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Fowler's Toad
Bufo woodhousii folweri

Description: This toad is often mistaken for the American Toad, however they are very different. Unlike the American Toad, the Fowler's Toad is not very plump or squat. It can be identified by a long white stripe that runs down its back and by counting the warts on each darker spot. This species of toad should have at least three warts on each spot. You can also determine the species by examining the toads parotoid glands (see picture below). On a Fowler's Toad these glands are never shaped like a kidney, as on some other toads.

The Fowler's Toad is commonly dull colors like brown, gray, and sometimes a yellowish color compared to other toads. They are also somewhat difficult to catch.

Feeding: A Fowler's Toad's diet consists of the same food you would feed most toads. Feed them 2-3 bugs every other day (depending on the size of both the bugs and toad) or 1-2 every day. They will eat crickets, moths, flies, earthworms, rolly pollies, dragon flies, roaches, ladybugs, and other insects.

Tank Setup: Fowler's Toads are not meant for or sold for captivity. If, however, you catch one and plan on keeping it for any period of time, the following setup is recomended. Like most toads the Fowler's Toad prefers a dryer climate. A good setup for these toads would be a 10 gallon aquarium. You should be able to house at least 3 toads in this size tank.

Cover the ground in nice garden soil. If you don't have any in your yard, you can find this cheap, but be sure it doesn't contain any type of fertilizer as this could kill your toad! Using soil as a substrate is especially good for toads because to stay warm during cold nights and cold weather they will often burrow underground. I suggest putting down 1-2 inches of soil.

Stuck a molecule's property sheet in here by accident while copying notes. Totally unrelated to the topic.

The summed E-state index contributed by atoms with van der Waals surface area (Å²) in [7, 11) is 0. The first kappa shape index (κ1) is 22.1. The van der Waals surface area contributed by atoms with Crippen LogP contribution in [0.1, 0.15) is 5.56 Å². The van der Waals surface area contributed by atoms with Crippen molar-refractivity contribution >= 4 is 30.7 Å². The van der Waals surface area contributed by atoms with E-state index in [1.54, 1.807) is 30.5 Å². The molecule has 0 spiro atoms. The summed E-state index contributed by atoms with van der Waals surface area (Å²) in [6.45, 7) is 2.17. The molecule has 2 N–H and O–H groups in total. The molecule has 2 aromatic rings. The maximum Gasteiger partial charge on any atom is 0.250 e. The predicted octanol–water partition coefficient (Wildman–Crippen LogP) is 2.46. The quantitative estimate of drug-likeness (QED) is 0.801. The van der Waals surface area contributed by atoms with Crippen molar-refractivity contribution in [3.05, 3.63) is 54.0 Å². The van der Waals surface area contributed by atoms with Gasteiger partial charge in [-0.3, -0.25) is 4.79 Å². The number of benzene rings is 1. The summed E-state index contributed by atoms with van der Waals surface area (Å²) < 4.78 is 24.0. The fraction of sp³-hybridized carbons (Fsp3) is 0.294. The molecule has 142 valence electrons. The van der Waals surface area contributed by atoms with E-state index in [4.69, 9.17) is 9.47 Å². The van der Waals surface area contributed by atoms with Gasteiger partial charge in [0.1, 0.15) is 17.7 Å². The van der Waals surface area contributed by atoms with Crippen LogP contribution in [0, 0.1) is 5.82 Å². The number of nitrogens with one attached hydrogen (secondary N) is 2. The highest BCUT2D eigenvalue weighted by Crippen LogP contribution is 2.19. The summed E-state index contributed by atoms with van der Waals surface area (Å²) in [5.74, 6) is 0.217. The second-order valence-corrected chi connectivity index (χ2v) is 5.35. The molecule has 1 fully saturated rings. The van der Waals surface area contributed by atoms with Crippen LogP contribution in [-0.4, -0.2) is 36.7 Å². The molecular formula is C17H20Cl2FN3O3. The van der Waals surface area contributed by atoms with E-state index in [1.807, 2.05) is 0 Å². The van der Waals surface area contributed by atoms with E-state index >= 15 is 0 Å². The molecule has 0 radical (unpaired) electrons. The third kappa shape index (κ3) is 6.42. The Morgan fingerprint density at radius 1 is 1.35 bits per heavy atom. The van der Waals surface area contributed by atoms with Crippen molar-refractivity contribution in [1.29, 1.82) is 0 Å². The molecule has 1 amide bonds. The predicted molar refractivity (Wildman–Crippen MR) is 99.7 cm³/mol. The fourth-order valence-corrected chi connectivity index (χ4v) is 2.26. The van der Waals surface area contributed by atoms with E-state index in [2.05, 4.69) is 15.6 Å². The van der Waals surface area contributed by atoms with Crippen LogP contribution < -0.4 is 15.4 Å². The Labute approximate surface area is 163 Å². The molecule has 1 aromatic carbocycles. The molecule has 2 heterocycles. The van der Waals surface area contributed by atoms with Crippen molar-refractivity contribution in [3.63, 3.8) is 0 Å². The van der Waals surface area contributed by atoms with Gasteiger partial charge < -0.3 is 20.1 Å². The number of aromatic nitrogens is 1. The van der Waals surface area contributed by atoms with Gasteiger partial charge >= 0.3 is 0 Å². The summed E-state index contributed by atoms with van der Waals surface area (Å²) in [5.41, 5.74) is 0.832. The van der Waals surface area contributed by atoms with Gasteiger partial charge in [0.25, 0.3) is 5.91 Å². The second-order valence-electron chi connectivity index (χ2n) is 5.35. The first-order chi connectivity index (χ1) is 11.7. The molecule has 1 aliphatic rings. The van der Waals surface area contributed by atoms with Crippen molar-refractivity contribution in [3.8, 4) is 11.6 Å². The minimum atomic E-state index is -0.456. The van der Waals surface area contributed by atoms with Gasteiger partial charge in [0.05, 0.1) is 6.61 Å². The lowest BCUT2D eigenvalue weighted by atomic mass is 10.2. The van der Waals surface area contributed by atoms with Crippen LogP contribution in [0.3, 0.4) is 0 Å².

For a more natural setting you may want to have a small corner of the tank with rocks (make sure they have absoloutly NO sharp edges and are DO NOT have a rough surface). Your best bet for rocks would be to buy some aqaurium rocks, the type used at the bottom of most fish tanks. Avoid bright neon colors and go for a more natural look. The size of the rocks, or more correctly called "pebbles", should be medium. Small pebbles are not a good idea as toads do not have keen eyesight and when feeding may accidently swallow one rather then a cricket. If the pebbles are too small the toad may swallow it and it can cause internal damage. If they are larger the toad will spit them back out, unable to swallow them.

Never ask a pet store clerk how to house your toad! They do not know what they are talking about! A nice idea to fix up your tank would be to find a piece of bark or part of a hollow log that could work as shade or a tunnel. This will add a nice look to your aquarium and make your toad friend very happy. You will probably be able to find one of these at your local pet store (PetCo and PetsMart usually carry them) but make sure they are not made of fake substances, rather then natural wood.

Though as I said before, toads prefer a dryer climate, you will need to mist your toad, using a spray bottle, at least once a day with dechlorinated water for a significant amount of moisture. You may also consider getting a smooth water bowl where your toad can soak as well.

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